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Chinese Women’s Rights Activists Remain in Custody

  • Shannon Van Sant

FILE - Chinese policewomen with sniffer dogs pose with flowers received on International Women's day during the second plenary session of the National People's Congress held in Beijing, March 8, 2012.

FILE - Chinese policewomen with sniffer dogs pose with flowers received on International Women's day during the second plenary session of the National People's Congress held in Beijing, March 8, 2012.

Several prominent women's rights activists remain in custody in China one week after they were detained in the lead-up to International Women's Day.

A lawyer for the women says police claim that they are suspected of “picking quarrels and provoking troubles,” a common charge used to initiate legal action against Chinese dissidents.

Their detention may pave the way for criminal charges.

According to William Nee, China researcher with Amnesty International, the timing of the detentions may look very bad for Beijing officials.

“To be detaining five women who are trying to stop sexual harassment on the 20th anniversary is an absolute embarrassment, so hopefully the Chinese government will do the right thing and release them immediately.”

A total of 10 female activists were detained on March 6. They had been planning demonstrations on March 8, International Women's Day, when they also planned to affix stickers saying “Stop Sexual Harassment” to public transit vehicles. Sexual harassment on subways and buses has been a popularly debated topic over the last year in China.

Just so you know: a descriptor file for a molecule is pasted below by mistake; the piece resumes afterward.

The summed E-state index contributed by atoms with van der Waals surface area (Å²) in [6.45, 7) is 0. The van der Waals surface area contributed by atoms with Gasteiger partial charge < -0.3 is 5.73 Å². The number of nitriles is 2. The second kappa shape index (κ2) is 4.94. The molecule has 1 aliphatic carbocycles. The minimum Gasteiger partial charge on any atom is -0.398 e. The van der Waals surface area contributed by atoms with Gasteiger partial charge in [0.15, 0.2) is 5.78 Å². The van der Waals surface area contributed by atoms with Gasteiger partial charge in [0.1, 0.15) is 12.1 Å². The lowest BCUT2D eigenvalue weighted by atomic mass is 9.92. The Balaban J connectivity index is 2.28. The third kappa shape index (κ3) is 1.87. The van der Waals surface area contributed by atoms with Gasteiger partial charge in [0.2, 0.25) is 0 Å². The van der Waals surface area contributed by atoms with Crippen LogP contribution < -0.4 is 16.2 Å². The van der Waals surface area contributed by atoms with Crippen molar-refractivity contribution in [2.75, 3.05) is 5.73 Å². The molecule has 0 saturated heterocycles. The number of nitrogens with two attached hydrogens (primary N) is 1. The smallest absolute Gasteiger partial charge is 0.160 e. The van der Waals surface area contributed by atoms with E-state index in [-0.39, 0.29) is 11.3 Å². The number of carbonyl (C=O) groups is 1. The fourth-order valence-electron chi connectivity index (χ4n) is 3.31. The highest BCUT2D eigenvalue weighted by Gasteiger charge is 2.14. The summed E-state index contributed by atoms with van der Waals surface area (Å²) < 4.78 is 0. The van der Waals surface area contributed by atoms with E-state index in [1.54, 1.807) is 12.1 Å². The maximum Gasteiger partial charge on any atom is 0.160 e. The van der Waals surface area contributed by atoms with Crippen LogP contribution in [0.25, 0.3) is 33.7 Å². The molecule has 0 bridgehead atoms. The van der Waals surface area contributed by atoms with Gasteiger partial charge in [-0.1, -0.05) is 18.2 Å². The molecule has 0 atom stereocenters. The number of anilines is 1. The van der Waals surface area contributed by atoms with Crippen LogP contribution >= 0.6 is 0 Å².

Five of the women were later released, but Li Tingting, Wei Tingting, Wang Man, Zheng Churan and Wu Rongrong remain in custody. Their formal detentions represent the final legal step before charges can be issued and the detainees can be brought to trial. Observers say that if the women are brought to trial it will be another sign of a widening crackdown on Chinese civil rights.

“If they are formally arrested, I would say the government is taking a much harder line towards civil society and women’s rights," said Nee. "But I would say it’s still too early to tell, and right now there is a window of time for people around the world to voice their support and voice their outrage.”

Nee says the fact that the women were detained in several eastern Chinese cities indicates a broadly coordinated effort by the Chinese government. Their arrests occurred during an annual meeting of China’s national parliament, when the government steps up police and security presence in the capital.

The detentions have drawn international criticism. Samantha Power, U.S. ambassador to the United Nations, tweeted that the women’s arrests restrict individuals and NGOs "fighting for universal rights." The European Union has also called for their release.

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